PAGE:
Whenever there’s any discussion of the slam dunk and jumping is involved, the topic of who owns the highest vertical jump in NBA history often comes up.
Because jump measurement wasn’t always available having the exact figures on who has the highest ever in history will always be a question.
Some great examples of exceptional NBA leapers that we’ll never be able to measure include:
- Wilt Chamberlain who was an accomplished high jumper even when he was in high school.
- There’s also David Thompson who thinks his vertical was 44”, but can’t be accurate because they didn’t measure it officially back them.
- Of course there’s Dr. J, Julius Erving.
- Then there’s Dr. Dunkenstein, Darrell Griffith who according to some unverified sources went up 48”.
- Also included in this list is the first “small” NBA Slam Dunk Contest winner Spud Webb, who seemed like he could jump over himself when you look at the photo stills of his dunks them.
Today however, thanks to more comprehensive testing we have a better idea of what the actual jump test scores and results are.
Here are the best leapers in the NBA past and present. At least those we can find official records of and those we’ve always wondered about.
NBA Players with the Highest Vertical Leap
Michael Jordan – 46 inches
No talk of vertical jump will ever be complete without mentioning Michael Jordan’s name. His Jump Man logo still personifies his “Air Jordan” monicker.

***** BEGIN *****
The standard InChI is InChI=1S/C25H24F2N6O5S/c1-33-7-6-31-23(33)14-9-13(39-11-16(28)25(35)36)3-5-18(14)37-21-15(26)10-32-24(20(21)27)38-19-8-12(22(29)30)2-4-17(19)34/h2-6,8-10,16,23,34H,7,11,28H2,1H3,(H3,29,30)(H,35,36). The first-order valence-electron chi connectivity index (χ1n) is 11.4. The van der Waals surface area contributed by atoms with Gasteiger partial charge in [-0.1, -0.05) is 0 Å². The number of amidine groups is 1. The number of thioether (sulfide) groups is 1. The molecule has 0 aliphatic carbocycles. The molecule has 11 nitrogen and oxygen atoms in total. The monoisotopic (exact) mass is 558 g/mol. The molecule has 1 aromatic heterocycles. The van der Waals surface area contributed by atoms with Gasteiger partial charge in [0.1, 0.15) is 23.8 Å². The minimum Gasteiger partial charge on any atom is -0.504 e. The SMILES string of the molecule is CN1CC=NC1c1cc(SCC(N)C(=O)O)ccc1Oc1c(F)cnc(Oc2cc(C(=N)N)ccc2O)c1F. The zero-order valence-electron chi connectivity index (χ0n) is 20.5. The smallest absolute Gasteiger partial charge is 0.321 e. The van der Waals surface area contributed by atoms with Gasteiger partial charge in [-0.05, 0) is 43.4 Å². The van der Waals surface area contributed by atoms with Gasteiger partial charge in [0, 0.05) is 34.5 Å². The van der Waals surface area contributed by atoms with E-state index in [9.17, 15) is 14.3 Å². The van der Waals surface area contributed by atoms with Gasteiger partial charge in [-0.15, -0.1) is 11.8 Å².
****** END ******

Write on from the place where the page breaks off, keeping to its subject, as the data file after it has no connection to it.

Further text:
There are tons of figures being thrown around as far as how high Jordan’s vertical leap is, ranging anywhere from just under 40” to as high as 48”.
After some serious digging, we came up with documentation from the University of North Carolina back when Jordan was still in college. As part of a 1983 advanced master motion analysis class project, they measured Michael Jordan’s vertical jump using a variety of techniques with the help of some devices.
The results showed his running vertical, which is the same as the NBA’s max vertical today at 45.76 inches. While his standing vertical was 35.93 inches.
With the basketball, his vertical when doing a 1 hand dunk was 41.7”, and when using 2 hands was 40.93”,
Lebron James – reportedly over 40 inches
James is built more like an NFL tight end than a basketball player, but his muscle has allowed him to throw down powerful dunks and jump over his opponents.
Like Jordan, there’s a lot of conflicting information about his vertical jumping ability with some mentioning figures as high as 44” while others saying that it’s as low as 37” based on measuring him relative to the rim during flight in game photos.
We’re not totally sure but we believe that his vertical is at least 40 inches.
Either way he’s used it well including winning some slam dunk contests before entering the NBA.
Zach LaVine – 46 inches
The 2015 NBA Slam Dunk Contest winner, Zach LaVine owns a maximum vertical of 46 inches.
LaVine’s athleticism during the NBA draft combine, where he finished in the top 10 of all 5 assessment tests (4 of which he was inside the top 5), definitely improved his draft stock.
He them proved himself again on the court with spectacular plays and taking home the Slam Dunk crown in the All-Star Weekend competition.
Just to show you how much of a difference measurements can get, LaVine’s stats on the NBA combine showed he jumped 41.5” with a running start and 33.5” from standstill.
However, in the Lakers’ pre-draft workout one month laster, LaVine jumped 46 inches.